Scanning Around With Gene: Autumn, a Time for Contemplation
I love all seasonal changes, but there's something about fall that makes me contemplative and perhaps even a bit melancholy. Many of the big events in my life happen in fall — the sort of things that get you thinking about life and how, sometimes, it can be fleeting.
But I also love the change of light that happens this time of year and the fall colors can't be beat, even in northern California. The grape vines in wine country are particularly beautiful, and pumpkin patches are cropping up everywhere. It's time to clean out the rain gutters and turn off the automatic sprinklers — old man winter is just around the corner. Today's images are all from a small 1948 children's book called Fall Is Here by Bertha Morris Parker, illustrated by Frederick E. Seyfarth. Click on any image for a larger version.
Technically, the season is called "autumn," but I've always used the shortcut term "fall". Historically, it's one of the most important times of the year when crops are harvested and goods are put up for the winter.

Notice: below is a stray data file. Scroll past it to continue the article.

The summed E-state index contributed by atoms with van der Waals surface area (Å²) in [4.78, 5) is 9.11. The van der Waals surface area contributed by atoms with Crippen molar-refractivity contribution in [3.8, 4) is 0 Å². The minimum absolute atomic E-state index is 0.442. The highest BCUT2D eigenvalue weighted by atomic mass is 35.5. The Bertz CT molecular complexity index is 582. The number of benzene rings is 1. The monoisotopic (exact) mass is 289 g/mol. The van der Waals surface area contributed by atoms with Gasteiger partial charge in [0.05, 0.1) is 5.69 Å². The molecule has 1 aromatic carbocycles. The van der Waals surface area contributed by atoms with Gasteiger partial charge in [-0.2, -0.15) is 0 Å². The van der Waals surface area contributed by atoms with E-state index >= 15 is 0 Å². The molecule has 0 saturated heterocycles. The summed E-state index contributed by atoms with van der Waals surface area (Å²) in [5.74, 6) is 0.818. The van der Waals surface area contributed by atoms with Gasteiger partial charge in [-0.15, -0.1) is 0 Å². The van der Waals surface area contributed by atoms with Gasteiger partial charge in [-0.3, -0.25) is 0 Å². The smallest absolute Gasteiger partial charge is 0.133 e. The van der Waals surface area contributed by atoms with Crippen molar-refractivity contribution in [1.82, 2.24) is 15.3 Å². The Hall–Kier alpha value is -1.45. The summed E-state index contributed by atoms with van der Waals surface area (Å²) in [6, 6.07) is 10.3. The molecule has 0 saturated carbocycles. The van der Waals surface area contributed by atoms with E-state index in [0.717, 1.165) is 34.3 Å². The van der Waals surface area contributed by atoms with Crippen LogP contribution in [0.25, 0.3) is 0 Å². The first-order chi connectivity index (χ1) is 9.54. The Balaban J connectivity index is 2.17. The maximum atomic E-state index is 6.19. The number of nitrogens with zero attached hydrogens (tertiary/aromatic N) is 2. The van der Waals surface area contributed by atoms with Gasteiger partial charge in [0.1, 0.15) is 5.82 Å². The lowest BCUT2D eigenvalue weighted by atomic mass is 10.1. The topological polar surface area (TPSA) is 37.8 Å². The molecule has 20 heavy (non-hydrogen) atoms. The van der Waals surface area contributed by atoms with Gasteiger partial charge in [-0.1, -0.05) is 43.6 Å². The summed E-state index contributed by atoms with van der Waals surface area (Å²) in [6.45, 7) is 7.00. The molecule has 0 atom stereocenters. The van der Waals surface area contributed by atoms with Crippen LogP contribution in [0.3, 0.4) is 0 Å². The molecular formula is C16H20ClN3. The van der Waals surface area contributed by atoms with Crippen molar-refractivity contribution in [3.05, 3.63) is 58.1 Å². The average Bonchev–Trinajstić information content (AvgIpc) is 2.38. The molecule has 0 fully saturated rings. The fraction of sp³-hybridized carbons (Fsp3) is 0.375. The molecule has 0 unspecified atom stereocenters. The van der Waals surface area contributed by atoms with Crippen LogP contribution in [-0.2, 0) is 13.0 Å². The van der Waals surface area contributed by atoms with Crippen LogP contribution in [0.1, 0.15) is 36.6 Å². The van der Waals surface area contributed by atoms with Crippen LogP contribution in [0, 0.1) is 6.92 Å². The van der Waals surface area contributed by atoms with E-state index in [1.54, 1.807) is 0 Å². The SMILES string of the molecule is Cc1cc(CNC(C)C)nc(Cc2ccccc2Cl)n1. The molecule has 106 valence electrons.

I never knew much about fall growing up. Living in southern California means you pretty much have two seasons: summer and winter, which aren't even that easy to tell apart. (Winter is when it rains a little.)
But once I moved to northern California, I began to appreciate the change of seasons much more. We're relatively temperate but do see our share of seasonal changes.
Of course, fall is also football season, though that holds little interest for me. It's also the time of Halloween, which I once enjoyed, but of late I'm a bit turned off by the over-commercialization of the day.
I like that the days are getting shorter and the shadows longer — it's fun to get home from work when it's dark and there's a chill in the air. I like turning on the heat, lighting a fire in the fireplace, and breaking out the electric blanket for a little extra warmth.
We've already had the first storm of the season and it was a pretty good one. And tonight is a stunning full moon that looks twice the size of normal. The air smells fresh.
I tend to go to bed very early in the fall. I lay awake and think of all the falls gone by, of people I've known and loved and of the holidays that will soon be upon us. It's a great time for reflection and focusing inward.
Because I grew up in a big city, I didn't experience all the wonders of fall at a young age like the children in these illustrations. But I'm making up for lost time now.